The old adage is that a journey of 1,000 miles begins with a first step. In banking, the customer journey, of course, begins with the first steps involved in setting up a relationship — offering up names, addresses, Social Security numbers (SSNs) and a wealth of other data to set up accounts. However, that’s a process that needs to keep up with the times.
Jim Priestley, chief revenue officer at Feedzai, pointed out that mobile banking has changed in the past five years — and as mobile banking efforts change, so, too, must the ways banks approach account openings. Where once, as he said, “several years ago, the best mobile strategies were typically tied to top-tier banks, today, banks and credit unions of all sizes, from coast to coast, have effectively leveraged a growing FinTech ecosystem of tools, technology and partners.”
As traditional financial players and tech upstarts have banded together to embark on digital transformation, they have kept as top of mind a set of mobile strategies that have focused on the evolving needs of digital-first, digital-centric and, ultimately, digital-only customers in the years to come.
“Mobile strategies are no longer limited to checking your balance online or sending a payment to another member on your phone. These strategies … need to include the entire customer life cycle,” he told PYMNTS.
Among the keys to a successful customer life cycle is the act of opening an account — and a smooth experience can make or break a relationship at inception. An online customer experience is the key metric that drives new customer acquisition and retention.
“We have seen this play out with account opening — that first interaction with the brand. Good customers expect a frictionless, fast application experience that allows immediate access to funds and bank services upon account creation,” said Priestley.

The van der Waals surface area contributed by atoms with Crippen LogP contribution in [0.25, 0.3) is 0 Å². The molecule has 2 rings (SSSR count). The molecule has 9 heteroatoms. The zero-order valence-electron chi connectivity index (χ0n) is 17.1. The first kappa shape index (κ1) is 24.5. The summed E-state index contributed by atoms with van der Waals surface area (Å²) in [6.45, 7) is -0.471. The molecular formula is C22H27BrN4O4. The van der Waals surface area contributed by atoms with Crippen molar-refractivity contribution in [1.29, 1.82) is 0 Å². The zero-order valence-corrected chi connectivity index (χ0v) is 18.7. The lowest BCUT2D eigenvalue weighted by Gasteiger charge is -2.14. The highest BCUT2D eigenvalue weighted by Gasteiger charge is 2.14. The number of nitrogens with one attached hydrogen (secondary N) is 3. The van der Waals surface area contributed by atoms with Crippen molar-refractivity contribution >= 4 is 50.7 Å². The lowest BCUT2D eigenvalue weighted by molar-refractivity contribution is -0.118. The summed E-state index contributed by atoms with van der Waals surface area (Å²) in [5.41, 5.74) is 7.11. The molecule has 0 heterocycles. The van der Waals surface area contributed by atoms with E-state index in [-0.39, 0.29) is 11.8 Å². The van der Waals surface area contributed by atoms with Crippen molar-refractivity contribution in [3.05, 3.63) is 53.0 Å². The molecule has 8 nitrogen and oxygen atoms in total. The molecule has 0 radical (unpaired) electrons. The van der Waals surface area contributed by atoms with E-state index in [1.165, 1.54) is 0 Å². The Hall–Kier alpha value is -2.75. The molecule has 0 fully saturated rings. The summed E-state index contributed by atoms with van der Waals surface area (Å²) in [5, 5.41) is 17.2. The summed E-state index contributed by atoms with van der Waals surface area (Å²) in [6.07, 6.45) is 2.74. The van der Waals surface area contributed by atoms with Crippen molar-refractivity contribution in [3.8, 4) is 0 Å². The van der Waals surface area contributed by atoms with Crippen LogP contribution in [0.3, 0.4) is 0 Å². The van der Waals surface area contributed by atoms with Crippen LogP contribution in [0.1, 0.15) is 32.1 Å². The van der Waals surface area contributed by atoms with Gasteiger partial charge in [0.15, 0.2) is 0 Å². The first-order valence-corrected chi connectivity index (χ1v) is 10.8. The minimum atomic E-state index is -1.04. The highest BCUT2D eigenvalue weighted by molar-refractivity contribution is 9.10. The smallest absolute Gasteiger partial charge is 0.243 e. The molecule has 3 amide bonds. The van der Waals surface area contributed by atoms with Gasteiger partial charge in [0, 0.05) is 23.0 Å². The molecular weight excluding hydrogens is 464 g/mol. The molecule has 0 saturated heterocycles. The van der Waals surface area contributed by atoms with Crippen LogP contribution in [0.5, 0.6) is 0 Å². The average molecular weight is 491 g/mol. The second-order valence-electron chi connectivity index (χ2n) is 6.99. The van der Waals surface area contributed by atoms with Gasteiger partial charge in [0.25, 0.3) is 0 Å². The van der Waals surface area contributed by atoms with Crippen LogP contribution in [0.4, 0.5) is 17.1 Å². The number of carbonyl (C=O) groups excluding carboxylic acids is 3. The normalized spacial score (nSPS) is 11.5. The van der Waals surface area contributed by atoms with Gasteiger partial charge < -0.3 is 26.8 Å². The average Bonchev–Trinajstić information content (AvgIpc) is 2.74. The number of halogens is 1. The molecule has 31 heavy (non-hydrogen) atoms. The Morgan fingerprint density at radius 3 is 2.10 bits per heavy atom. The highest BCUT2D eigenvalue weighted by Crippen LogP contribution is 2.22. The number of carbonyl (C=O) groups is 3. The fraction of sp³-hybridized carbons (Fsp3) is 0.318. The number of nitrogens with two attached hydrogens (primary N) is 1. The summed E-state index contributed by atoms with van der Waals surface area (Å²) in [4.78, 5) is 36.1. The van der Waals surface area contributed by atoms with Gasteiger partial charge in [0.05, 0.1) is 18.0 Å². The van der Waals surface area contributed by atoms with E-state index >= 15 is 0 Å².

However, along with the desire to create as frictionless an experience as possible for customers, it’s important to balance that endeavor against the need to protect them from the ever-evolving, complex fraud schemes gaining ground in an increasingly digital world.
“Many banks’ first reaction to a fraud attack is to create more hoops for applicants to jump through, or create more barriers to entry, thinking this will keep the bad guys out, without necessarily understanding what happened,” he said. However, “all applicants are not the same, so why should their application processes be? Banks can better ensure higher customer satisfaction with tailored experiences that allow them to automatically expedite low-risk applications, while only requiring step-up authentication when needed.”
He continued, “An effective fraud prevention strategy also allows banks to more aggressively acquire new customers who would otherwise be considered too risky.”
The Application Continuum
For financial services firms, noted Priestley, promoting a frictionless online experience should recognize and solve for gaps in current offerings.
“For example,” he said, “most applicants would prefer to submit an online application without having to go into a branch, but not even half of banks that offer online applications support the entire account application online.”